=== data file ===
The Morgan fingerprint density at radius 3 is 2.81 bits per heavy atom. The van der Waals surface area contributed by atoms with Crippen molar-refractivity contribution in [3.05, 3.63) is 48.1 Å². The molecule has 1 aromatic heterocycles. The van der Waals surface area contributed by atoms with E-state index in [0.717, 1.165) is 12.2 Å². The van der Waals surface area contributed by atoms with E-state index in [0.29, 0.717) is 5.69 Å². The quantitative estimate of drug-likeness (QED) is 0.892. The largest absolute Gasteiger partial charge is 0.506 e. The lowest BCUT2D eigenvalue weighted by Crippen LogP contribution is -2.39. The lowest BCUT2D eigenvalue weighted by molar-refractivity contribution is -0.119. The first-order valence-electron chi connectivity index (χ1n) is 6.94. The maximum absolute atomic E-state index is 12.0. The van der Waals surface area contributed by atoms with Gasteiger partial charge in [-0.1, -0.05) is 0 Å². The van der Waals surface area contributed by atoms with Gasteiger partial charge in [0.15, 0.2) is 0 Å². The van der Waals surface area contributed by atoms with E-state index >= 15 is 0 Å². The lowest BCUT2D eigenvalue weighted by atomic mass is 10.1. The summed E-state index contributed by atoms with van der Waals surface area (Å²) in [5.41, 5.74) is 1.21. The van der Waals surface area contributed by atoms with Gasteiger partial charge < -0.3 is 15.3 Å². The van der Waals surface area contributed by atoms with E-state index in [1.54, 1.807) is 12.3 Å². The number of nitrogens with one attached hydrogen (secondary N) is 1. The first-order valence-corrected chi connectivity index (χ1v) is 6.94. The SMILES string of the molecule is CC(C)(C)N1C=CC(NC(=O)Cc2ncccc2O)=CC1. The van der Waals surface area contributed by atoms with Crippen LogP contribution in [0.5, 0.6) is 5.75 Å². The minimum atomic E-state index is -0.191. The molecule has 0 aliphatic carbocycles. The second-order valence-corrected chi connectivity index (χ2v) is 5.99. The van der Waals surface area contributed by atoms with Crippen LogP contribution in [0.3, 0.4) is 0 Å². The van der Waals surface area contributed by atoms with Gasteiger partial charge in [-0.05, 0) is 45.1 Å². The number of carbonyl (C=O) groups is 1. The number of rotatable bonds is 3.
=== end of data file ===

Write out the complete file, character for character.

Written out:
The Morgan fingerprint density at radius 3 is 2.81 bits per heavy atom. The van der Waals surface area contributed by atoms with Crippen molar-refractivity contribution in [3.05, 3.63) is 48.1 Å². The molecule has 1 aromatic heterocycles. The van der Waals surface area contributed by atoms with E-state index in [0.717, 1.165) is 12.2 Å². The van der Waals surface area contributed by atoms with E-state index in [0.29, 0.717) is 5.69 Å². The quantitative estimate of drug-likeness (QED) is 0.892. The largest absolute Gasteiger partial charge is 0.506 e. The lowest BCUT2D eigenvalue weighted by Crippen LogP contribution is -2.39. The lowest BCUT2D eigenvalue weighted by molar-refractivity contribution is -0.119. The first-order valence-electron chi connectivity index (χ1n) is 6.94. The maximum absolute atomic E-state index is 12.0. The van der Waals surface area contributed by atoms with Gasteiger partial charge in [-0.1, -0.05) is 0 Å². The van der Waals surface area contributed by atoms with Gasteiger partial charge in [0.15, 0.2) is 0 Å². The van der Waals surface area contributed by atoms with E-state index >= 15 is 0 Å². The lowest BCUT2D eigenvalue weighted by atomic mass is 10.1. The summed E-state index contributed by atoms with van der Waals surface area (Å²) in [5.41, 5.74) is 1.21. The van der Waals surface area contributed by atoms with Gasteiger partial charge < -0.3 is 15.3 Å². The van der Waals surface area contributed by atoms with E-state index in [1.54, 1.807) is 12.3 Å². The number of nitrogens with one attached hydrogen (secondary N) is 1. The first-order valence-corrected chi connectivity index (χ1v) is 6.94. The SMILES string of the molecule is CC(C)(C)N1C=CC(NC(=O)Cc2ncccc2O)=CC1. The van der Waals surface area contributed by atoms with Crippen LogP contribution in [0.5, 0.6) is 5.75 Å². The minimum atomic E-state index is -0.191. The molecule has 0 aliphatic carbocycles. The second-order valence-corrected chi connectivity index (χ2v) is 5.99. The van der Waals surface area contributed by atoms with Crippen LogP contribution in [0.3, 0.4) is 0 Å². The van der Waals surface area contributed by atoms with Gasteiger partial charge in [-0.05, 0) is 45.1 Å². The number of carbonyl (C=O) groups is 1. The number of rotatable bonds is 3.